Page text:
"No ves la leche."
Translation:You do not see the milk.
How does one determine that the implied subject is "you"? I thought it was "I".
"Ves" Ve is see If they give 'veo' it means I see If they give 'ves' it means you see If they give 'ven' it means they see
Go use pimpselur method, it is more simplified, has complete sentence architecture regardless of verbs etc. Plus, its liatening and pronouncing. I dont think i can learn the verbs with dl, there is no structure taught.
Or like your son standing staring into the refrigerator, staring at the milk, and asking, "Donde es la leche?"
I kind of saw it as an accusatory remark given between distraught spouses "don't you see the milk? staring daggers"
In English that would be interpreted as a command without the subject pronoun. That wouldn't really make any sense, and is definitely not what the Spanish means.
you "dont" see / you "cant" see = what is the correct translation here? Can it mean both??
You don't see = No ves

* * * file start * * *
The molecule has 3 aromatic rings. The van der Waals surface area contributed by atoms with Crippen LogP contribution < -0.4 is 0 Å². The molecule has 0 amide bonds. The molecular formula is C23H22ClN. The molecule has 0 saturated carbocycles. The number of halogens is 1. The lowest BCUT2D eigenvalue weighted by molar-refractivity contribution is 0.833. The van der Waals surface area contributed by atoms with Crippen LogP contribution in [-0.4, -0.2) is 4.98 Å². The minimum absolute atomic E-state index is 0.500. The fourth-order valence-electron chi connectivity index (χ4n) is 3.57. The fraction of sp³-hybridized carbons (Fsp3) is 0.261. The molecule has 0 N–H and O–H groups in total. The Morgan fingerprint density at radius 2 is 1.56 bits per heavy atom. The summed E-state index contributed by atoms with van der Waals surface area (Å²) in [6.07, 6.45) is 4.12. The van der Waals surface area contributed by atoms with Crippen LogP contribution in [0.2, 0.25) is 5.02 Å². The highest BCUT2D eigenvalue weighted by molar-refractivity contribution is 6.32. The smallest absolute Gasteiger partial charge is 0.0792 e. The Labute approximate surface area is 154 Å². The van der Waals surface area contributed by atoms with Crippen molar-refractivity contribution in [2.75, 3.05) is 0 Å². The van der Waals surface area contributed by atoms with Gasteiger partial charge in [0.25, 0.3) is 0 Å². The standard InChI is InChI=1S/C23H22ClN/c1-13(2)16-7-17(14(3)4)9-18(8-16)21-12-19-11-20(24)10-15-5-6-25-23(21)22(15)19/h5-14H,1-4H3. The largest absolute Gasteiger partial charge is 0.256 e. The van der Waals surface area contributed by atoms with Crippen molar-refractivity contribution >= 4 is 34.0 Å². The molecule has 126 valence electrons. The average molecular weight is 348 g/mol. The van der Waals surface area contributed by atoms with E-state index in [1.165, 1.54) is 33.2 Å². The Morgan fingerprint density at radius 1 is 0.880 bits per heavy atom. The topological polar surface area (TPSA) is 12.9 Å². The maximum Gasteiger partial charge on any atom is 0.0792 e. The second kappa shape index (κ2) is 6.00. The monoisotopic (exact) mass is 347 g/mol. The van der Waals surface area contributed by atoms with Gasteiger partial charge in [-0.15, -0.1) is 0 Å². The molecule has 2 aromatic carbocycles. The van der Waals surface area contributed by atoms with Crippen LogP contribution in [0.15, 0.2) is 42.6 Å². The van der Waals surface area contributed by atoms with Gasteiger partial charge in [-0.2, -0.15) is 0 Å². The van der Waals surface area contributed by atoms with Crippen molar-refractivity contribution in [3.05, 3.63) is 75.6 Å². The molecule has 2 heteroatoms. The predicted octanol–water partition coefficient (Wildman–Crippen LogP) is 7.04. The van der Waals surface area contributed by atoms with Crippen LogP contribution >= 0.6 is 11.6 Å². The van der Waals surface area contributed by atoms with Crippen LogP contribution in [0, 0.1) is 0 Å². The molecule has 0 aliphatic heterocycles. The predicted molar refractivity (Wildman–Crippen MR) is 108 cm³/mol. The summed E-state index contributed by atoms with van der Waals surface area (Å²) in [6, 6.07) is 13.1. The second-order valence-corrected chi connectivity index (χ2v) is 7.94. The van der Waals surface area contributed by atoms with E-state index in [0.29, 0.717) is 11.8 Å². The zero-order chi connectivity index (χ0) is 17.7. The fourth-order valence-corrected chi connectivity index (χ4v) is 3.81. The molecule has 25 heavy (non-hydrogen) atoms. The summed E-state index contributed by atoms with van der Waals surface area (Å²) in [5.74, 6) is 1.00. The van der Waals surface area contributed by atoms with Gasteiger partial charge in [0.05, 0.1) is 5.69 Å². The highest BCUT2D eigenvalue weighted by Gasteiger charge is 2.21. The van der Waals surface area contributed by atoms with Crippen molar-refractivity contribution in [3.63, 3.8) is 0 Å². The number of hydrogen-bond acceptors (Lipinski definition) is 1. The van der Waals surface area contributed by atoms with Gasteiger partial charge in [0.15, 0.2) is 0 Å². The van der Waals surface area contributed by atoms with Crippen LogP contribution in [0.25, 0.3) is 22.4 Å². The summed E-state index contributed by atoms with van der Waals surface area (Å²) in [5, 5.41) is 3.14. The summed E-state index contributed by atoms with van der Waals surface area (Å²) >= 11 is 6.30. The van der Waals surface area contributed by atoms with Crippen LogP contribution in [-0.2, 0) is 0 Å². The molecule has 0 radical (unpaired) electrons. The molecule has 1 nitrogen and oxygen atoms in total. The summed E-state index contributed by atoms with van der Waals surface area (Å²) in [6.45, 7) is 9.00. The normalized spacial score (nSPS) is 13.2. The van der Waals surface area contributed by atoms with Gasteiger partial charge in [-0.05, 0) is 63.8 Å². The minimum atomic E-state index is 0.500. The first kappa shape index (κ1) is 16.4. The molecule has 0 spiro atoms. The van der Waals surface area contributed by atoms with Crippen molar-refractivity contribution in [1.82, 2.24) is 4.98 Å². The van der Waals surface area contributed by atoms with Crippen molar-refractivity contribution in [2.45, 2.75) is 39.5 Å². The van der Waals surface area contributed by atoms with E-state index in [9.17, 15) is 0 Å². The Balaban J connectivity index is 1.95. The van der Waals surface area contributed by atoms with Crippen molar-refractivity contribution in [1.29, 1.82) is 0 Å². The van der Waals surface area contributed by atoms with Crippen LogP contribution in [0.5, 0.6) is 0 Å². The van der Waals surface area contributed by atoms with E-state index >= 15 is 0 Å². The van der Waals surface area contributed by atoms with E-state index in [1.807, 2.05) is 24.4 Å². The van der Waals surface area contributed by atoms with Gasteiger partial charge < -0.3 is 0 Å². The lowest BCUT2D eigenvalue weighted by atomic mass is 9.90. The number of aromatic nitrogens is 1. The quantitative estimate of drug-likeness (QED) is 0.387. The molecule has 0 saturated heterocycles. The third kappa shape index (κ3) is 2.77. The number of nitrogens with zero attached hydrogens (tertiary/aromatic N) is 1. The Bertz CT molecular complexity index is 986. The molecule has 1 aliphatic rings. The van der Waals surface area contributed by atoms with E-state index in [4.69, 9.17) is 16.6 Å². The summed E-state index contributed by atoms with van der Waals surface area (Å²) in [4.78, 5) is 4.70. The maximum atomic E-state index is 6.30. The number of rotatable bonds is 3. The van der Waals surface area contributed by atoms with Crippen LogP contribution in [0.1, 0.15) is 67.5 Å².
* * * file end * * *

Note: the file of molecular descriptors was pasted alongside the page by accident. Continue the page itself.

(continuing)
You can't see = No puedes ver.
Remember that whenever you see can, could or any form of to be able to you will find the verb poder.
How can you tell when it's "you..." or "I..." when it doesn't make that distinction?
The verb endings change in regard to subject. With most verbs an "o" ending (ie veo) means "I see" whereas "es" (ves) means you see
I put..."you don't see the milk." Can anyone translate what i put and maybe explain do not and did not? Thanks everyone
You didn't see the milk would be No viste la leche. I think it is the negative that is messing you up, along with this somewhat unusual sentence. Did you see is the past tense of do you see.
Please explain voy ves etc. No voy la leche is I don't see the milk? I am not sure if im getting this.